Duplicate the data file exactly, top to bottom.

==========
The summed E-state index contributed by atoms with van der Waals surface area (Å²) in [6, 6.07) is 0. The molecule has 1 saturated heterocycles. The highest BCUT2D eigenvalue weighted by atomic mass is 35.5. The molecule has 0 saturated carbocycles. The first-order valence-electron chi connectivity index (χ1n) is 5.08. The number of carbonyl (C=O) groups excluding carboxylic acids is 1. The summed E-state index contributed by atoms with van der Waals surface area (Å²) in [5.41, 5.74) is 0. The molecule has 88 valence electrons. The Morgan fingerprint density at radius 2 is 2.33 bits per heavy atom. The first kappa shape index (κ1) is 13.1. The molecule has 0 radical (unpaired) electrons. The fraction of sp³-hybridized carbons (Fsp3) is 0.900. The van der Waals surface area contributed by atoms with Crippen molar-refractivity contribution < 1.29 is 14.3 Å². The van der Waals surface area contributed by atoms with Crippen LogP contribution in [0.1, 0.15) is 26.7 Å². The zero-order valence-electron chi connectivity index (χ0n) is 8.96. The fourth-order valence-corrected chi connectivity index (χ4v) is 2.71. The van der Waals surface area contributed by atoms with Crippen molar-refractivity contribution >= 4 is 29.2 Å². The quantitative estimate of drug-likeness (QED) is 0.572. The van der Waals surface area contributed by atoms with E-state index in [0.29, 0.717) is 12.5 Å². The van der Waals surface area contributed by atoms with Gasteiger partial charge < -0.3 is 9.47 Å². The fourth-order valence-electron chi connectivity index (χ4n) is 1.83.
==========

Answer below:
The summed E-state index contributed by atoms with van der Waals surface area (Å²) in [6, 6.07) is 0. The molecule has 1 saturated heterocycles. The highest BCUT2D eigenvalue weighted by atomic mass is 35.5. The molecule has 0 saturated carbocycles. The first-order valence-electron chi connectivity index (χ1n) is 5.08. The number of carbonyl (C=O) groups excluding carboxylic acids is 1. The summed E-state index contributed by atoms with van der Waals surface area (Å²) in [5.41, 5.74) is 0. The molecule has 88 valence electrons. The Morgan fingerprint density at radius 2 is 2.33 bits per heavy atom. The first kappa shape index (κ1) is 13.1. The molecule has 0 radical (unpaired) electrons. The fraction of sp³-hybridized carbons (Fsp3) is 0.900. The van der Waals surface area contributed by atoms with Crippen molar-refractivity contribution < 1.29 is 14.3 Å². The van der Waals surface area contributed by atoms with Crippen LogP contribution in [0.1, 0.15) is 26.7 Å². The zero-order valence-electron chi connectivity index (χ0n) is 8.96. The fourth-order valence-corrected chi connectivity index (χ4v) is 2.71. The van der Waals surface area contributed by atoms with Crippen molar-refractivity contribution >= 4 is 29.2 Å². The quantitative estimate of drug-likeness (QED) is 0.572. The van der Waals surface area contributed by atoms with E-state index in [0.29, 0.717) is 12.5 Å². The van der Waals surface area contributed by atoms with Gasteiger partial charge < -0.3 is 9.47 Å². The fourth-order valence-electron chi connectivity index (χ4n) is 1.83.